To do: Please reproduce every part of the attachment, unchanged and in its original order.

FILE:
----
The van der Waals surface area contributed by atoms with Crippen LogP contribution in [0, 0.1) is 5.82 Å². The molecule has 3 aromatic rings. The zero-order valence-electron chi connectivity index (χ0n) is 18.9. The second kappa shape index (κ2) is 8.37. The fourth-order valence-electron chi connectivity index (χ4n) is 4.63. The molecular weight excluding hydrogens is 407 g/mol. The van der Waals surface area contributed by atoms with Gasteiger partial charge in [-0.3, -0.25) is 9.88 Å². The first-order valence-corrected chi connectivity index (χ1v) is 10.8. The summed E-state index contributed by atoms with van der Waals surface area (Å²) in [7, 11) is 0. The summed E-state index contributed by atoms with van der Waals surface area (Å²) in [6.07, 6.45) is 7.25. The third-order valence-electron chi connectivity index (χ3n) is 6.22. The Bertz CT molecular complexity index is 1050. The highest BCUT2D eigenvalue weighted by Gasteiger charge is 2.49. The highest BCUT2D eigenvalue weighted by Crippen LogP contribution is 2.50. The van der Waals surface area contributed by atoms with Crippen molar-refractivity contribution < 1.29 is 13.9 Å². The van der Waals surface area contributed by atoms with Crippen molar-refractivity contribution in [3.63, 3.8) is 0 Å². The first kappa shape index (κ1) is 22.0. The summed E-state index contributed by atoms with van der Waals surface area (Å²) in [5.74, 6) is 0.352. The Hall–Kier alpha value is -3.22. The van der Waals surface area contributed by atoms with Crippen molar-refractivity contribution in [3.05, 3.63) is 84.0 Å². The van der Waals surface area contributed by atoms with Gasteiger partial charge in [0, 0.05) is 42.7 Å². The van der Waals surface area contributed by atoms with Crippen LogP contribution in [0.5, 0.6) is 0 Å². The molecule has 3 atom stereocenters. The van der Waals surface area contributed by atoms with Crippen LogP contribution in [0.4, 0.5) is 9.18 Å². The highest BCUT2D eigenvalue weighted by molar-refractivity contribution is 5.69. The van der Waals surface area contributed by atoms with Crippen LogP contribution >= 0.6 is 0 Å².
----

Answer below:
The van der Waals surface area contributed by atoms with Crippen LogP contribution in [0, 0.1) is 5.82 Å². The molecule has 3 aromatic rings. The zero-order valence-electron chi connectivity index (χ0n) is 18.9. The second kappa shape index (κ2) is 8.37. The fourth-order valence-electron chi connectivity index (χ4n) is 4.63. The molecular weight excluding hydrogens is 407 g/mol. The van der Waals surface area contributed by atoms with Gasteiger partial charge in [-0.3, -0.25) is 9.88 Å². The first-order valence-corrected chi connectivity index (χ1v) is 10.8. The summed E-state index contributed by atoms with van der Waals surface area (Å²) in [7, 11) is 0. The summed E-state index contributed by atoms with van der Waals surface area (Å²) in [6.07, 6.45) is 7.25. The third-order valence-electron chi connectivity index (χ3n) is 6.22. The Bertz CT molecular complexity index is 1050. The highest BCUT2D eigenvalue weighted by Gasteiger charge is 2.49. The highest BCUT2D eigenvalue weighted by Crippen LogP contribution is 2.50. The van der Waals surface area contributed by atoms with Crippen molar-refractivity contribution < 1.29 is 13.9 Å². The van der Waals surface area contributed by atoms with Crippen molar-refractivity contribution in [3.63, 3.8) is 0 Å². The first kappa shape index (κ1) is 22.0. The summed E-state index contributed by atoms with van der Waals surface area (Å²) in [5.74, 6) is 0.352. The Hall–Kier alpha value is -3.22. The van der Waals surface area contributed by atoms with Crippen molar-refractivity contribution in [3.05, 3.63) is 84.0 Å². The van der Waals surface area contributed by atoms with Gasteiger partial charge in [0, 0.05) is 42.7 Å². The van der Waals surface area contributed by atoms with Crippen LogP contribution in [0.5, 0.6) is 0 Å². The molecule has 3 atom stereocenters. The van der Waals surface area contributed by atoms with Crippen LogP contribution in [0.4, 0.5) is 9.18 Å². The highest BCUT2D eigenvalue weighted by molar-refractivity contribution is 5.69. The van der Waals surface area contributed by atoms with Crippen LogP contribution >= 0.6 is 0 Å².